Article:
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Dante Taylor murder case evidence to be monitored by Suffolk judge

Dante Taylor, 19, of Mastic, is led out

Dante Taylor, 19, of Mastic, is led out of the Sixth Precinct in Selden for arraignment in Central Islip on Saturday, July 12, 2014. Taylor is charged with second-degree murder in the June 2014 slaying of Sarah P. Goode of Medford. Credit: James Carbone

In the wake of claims that Suffolk prosecutors are improperly withholding evidence in a rape-murder case, a judge Friday ordered both sides to bring “every single piece of paper” they have to the courtroom next month to resolve the issue.

The unusual step by state Supreme Court Justice John Collins came in the first-degree murder case against Dante Taylor, 20, of Mastic.

Taylor is accused of raping and stabbing to death Sarah Goode, 21, of Medford on June 7, 2014, after meeting her at a party earlier that night.

Normally, attorneys engage in discovery — the pretrial disclosure of evidence — without judicial supervision. But in this case, defense attorney John Lewis Jr. of Farmingdale has argued that prosecutors have repeatedly withheld evidence favorable to his client.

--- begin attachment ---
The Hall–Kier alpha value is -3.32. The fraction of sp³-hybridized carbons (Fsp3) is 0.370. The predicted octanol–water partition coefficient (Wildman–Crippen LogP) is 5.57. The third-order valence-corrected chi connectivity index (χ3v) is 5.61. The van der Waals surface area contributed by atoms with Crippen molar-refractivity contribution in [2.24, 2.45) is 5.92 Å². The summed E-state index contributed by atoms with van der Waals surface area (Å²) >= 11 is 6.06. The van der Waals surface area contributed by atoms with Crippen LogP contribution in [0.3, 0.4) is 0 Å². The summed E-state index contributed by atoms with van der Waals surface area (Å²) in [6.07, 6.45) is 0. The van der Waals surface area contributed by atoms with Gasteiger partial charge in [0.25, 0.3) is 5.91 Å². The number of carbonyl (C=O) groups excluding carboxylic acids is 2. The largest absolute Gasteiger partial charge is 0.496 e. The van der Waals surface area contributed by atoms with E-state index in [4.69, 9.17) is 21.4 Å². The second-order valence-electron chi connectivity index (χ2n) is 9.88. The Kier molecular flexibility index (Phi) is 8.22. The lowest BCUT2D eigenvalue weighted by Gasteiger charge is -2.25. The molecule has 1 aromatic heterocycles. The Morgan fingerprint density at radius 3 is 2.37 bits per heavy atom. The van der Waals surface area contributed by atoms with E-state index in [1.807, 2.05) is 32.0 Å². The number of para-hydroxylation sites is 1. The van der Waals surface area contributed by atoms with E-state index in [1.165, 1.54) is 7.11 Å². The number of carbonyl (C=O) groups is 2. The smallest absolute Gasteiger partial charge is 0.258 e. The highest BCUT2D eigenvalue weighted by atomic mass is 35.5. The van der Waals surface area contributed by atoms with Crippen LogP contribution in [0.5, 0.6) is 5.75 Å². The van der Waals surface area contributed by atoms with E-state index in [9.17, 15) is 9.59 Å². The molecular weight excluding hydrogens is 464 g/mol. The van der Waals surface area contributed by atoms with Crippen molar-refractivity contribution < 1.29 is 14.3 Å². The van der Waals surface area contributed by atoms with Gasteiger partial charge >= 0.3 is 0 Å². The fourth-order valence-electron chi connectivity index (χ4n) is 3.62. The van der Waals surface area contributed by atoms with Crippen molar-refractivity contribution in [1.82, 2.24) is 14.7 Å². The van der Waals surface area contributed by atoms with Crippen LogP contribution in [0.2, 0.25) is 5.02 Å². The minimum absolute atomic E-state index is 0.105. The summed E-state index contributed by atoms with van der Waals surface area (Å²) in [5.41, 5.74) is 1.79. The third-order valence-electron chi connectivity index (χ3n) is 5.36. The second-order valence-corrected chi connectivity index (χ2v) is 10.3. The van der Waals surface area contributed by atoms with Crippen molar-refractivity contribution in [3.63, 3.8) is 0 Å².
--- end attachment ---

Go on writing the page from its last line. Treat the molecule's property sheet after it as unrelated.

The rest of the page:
That would be a violation of the Brady rule, which generally requires prosecutors to turn over such evidence as soon as they have it.

Among the things that prosecutors did not divulge, Lewis said, was the discovery near the body of underwear stained by semen from someone other than Taylor, and the recovery of leggings in the same size and style worn by Goode at Smith Point Park, where another suspect in the case went the day after she disappeared.

Prosecutors have said they’ve turned over everything they’re obligated to turn over on schedule.

The case had already been complicated by an improper police interrogation of Taylor. After a pretrial hearing last year, Collins ruled the questioning was unconstitutional because detectives failed to advise him of his rights after an “unsatisfactorily explained arrest.” The judge suppressed evidence gathered as a result of that arrest, but prosecutors say DNA and fingerprints from a second arrest a month later linked Taylor to the crime.

Without ruling in the latest dispute, Collins said it’s clear that he now needs to manage the discovery process. He told both sides to bring their entire case files to court on Feb. 22.

“There will be no new discovery, absent the sky falling, by either party after that date,” Collins said. If any undisclosed evidence turns up after that date, he said it will be precluded from the trial.

Collins told Lewis, Assistant District Attorney Janet Albertson and their co-counsels they still could avoid his supervision.

“Anything that I’ve said is not a bar to the four of you from working it out,” he said. “If not, I will resolve it all. I don’t know why you would want that, but that is what you will get.”


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